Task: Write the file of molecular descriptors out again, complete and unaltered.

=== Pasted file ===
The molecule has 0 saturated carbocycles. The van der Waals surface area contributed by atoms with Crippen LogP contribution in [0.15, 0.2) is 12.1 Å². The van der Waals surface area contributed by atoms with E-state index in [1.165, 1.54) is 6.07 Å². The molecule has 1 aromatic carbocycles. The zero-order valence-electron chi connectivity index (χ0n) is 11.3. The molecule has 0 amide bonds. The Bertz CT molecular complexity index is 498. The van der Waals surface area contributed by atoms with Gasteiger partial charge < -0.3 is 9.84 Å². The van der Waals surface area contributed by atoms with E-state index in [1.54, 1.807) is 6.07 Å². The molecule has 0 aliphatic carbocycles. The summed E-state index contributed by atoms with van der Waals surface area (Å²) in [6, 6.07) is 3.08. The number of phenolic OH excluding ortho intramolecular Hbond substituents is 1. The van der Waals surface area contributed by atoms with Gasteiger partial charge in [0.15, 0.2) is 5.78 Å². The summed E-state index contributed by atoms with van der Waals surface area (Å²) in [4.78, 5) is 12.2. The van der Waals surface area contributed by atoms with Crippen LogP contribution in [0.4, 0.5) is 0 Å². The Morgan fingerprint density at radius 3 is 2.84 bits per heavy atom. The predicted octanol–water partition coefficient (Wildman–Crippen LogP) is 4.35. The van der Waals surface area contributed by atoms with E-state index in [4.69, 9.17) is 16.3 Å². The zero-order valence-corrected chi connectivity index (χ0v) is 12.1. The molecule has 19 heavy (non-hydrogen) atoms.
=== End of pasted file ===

The molecule has 0 saturated carbocycles. The van der Waals surface area contributed by atoms with Crippen LogP contribution in [0.15, 0.2) is 12.1 Å². The van der Waals surface area contributed by atoms with E-state index in [1.165, 1.54) is 6.07 Å². The molecule has 1 aromatic carbocycles. The zero-order valence-electron chi connectivity index (χ0n) is 11.3. The molecule has 0 amide bonds. The Bertz CT molecular complexity index is 498. The van der Waals surface area contributed by atoms with Gasteiger partial charge < -0.3 is 9.84 Å². The van der Waals surface area contributed by atoms with E-state index in [1.54, 1.807) is 6.07 Å². The molecule has 0 aliphatic carbocycles. The summed E-state index contributed by atoms with van der Waals surface area (Å²) in [6, 6.07) is 3.08. The number of phenolic OH excluding ortho intramolecular Hbond substituents is 1. The van der Waals surface area contributed by atoms with Gasteiger partial charge in [0.15, 0.2) is 5.78 Å². The summed E-state index contributed by atoms with van der Waals surface area (Å²) in [4.78, 5) is 12.2. The van der Waals surface area contributed by atoms with Crippen LogP contribution in [0.4, 0.5) is 0 Å². The Morgan fingerprint density at radius 3 is 2.84 bits per heavy atom. The predicted octanol–water partition coefficient (Wildman–Crippen LogP) is 4.35. The van der Waals surface area contributed by atoms with E-state index in [4.69, 9.17) is 16.3 Å². The zero-order valence-corrected chi connectivity index (χ0v) is 12.1. The molecule has 19 heavy (non-hydrogen) atoms.